101: Angel’s Flight

101: Angel’s Flight

From Chicken Soup for the Soul: Tales of Golf and Sport

Angel’s Flight

“Fore!”

Instinctively I ducked, covering my head with my arms. A golf ball sizzled past me and landed no more than twenty feet from my quaking body. It careened off a hillock, rolled down a nearby cart path and, then, as if to punctuate its passing, neatly plopped into the water hazard beyond the green.

“What the?” I turned slowly, nostrils flaring, my eyes fixing upon the culprit. Marching up the fairway and smiling radiantly was a creature of such incredible beauty I have yet to recover. Her hair, blowing back from her temples, was fiery red. Her prancing gait ran a shock through my senses. It was the kind of shock any man would love to receive.

“Oh, I am sorry,” she said, glancing at me and then peering beyond to the murky pond. Her enormous green eyes returned to me and she said, “Did I frighten you?”

I began to stammer my response. I was frightened, but more as a result of being intimidated by her ravishing beauty. She stood patiently, alternating her gaze between me and the pond. I finally emitted something audible.

“No, no, certainly it’s a part of the game. Nothing special about having a ball fly by.”

She looked again at the pond and then said, “Well, I must say, I never will trust the yardage on this scorecard. I was sure I had at least a hundred yards to the pin.” She frowned and then again looked directly into my eyes.

“Ah, well, this is a short hole,” I offered. “The seventh has something of a reputation for being deceptive that way.”

“The seventh?! Oh, I feel so foolish.” She paused, and then began fumbling through the pockets of her neatly tailored windbreaker. Then, after examining a wrinkled scorecard, she said, “I thought I was playing the sixth.”

She smiled and looked at me sheepishly, perhaps expecting me to be amused by her mistake. But I stood silently, my face expressionless. Finally, after a moment, she extended her hand.

“I’m so sorry. I have neglected to introduce myself.”

Her soft hand, warm for so brisk an autumn morning, fell across my palm as gently as a feather. Her voice betrayed a Southern gentility. This beauty had so soundly smitten me, I was nearly catatonic.

“I’m Clarice McGraw,” she said.

Fumbling with my golf bag, and feeling as if my cardigan sweater was starting to unravel, I mimicked her polite gestures and sputtered, “Ah yes, ah well... I’m Jimmy Olden.”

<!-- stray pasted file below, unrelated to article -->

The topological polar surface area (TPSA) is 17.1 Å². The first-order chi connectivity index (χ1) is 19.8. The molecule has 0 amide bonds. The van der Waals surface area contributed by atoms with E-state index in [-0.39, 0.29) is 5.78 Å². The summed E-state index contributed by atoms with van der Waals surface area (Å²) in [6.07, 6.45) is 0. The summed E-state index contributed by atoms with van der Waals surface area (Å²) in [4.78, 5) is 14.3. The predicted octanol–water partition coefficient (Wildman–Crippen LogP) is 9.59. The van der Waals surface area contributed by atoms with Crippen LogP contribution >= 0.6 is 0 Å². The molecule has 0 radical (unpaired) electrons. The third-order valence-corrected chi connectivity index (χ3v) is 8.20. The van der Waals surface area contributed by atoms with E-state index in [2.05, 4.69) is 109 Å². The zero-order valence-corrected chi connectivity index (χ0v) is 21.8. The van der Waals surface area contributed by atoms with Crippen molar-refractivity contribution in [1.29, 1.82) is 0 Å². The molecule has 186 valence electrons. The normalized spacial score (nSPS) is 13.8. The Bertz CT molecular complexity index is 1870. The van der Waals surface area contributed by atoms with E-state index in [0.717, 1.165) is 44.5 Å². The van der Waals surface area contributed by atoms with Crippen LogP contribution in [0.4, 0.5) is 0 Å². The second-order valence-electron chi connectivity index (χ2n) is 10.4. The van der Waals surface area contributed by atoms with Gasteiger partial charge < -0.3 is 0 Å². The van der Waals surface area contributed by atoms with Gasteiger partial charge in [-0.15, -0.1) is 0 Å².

As I shook her hand and looked into her eyes, I imagined I saw a growing discernment of my condition. She must encounter fools like me often, I thought. But in a comfortable way she gave my hand one last shake, surprisingly firm for so soft a hand, and released it. Somehow, I felt assured that I would not be so quickly dismissed.

I gradually loosened up, and we had something of a conversation. Since we were both playing alone we finished the front nine together. She had an appointment, so I continued on alone, enjoying the back nine. But before we parted I did learn that she was new to the area, had opened up a ladies’ dress shop along the boardwalk in town and liked to play golf in the early morning. I told her a little about myself and expressed the hope I would see her again soon. She smiled warmly.

That night I couldn’t sleep, and it was still dark when I pulled my car into the club. As I rolled down the long sloping drive to the parking lot I could hear sprinklers clacking faintly somewhere in the distance. I parked and turned off my headlights. A lone light shone over the door of the golf shop.

I sat quietly, clutching a cup of decaffeinated coffee. As the rays of morning sun began to filter through the stand of eucalyptus at the edge of the course, I started wondering if I was doing the right thing. What if we did hit it off? What if my dreams came true? Could I take all the pressure of being at my best every moment of the day? How could I survive with this beauty?

The sunlight strengthened, and the warming glow of a new day filled my car. I stretched my arms out across the rim of the steering wheel, and cracked my neck with a sudden twist. After a while the assistant pro opened the shop and turned on the lights. Soon he would be brewing his own coffee, dark and strong, and setting up for the morning business. His name was Ted, and we called him “Go Ball.” He was a young, strong man who could drive the ball prodigiously. When he really laid the wood on he’d shout out, “Go ball!” He had such exuberance—it was more natural than anything.

There it was. It struck me that I had the perfect medium through which I could speak to Clarice. It was the game of golf. There is nothing more natural or easy than the bond that grows between players enjoying a round. All I had to do was to play a round of golf with her. I thought of the many times I had teed off with three strangers who soon became three friends. In fact I had met many of my oldest and dearest friends playing golf.

Clarice drove her Volvo into the parking lot and pulled in right alongside my old Fiat Spider. I just happened to have arrived there a mere hour before, and so I casually dismounted my rusting steed.

“Oh, hello,” I said in my best Gary Cooper voice.

“Oh, Jimmy, so nice to see you again.”

“Are you about to go play?” she asked, looking at me with those beautiful eyes.

I was slightly dumbstruck but finally said, “Yeah sure, you bet. Would you like to join me?”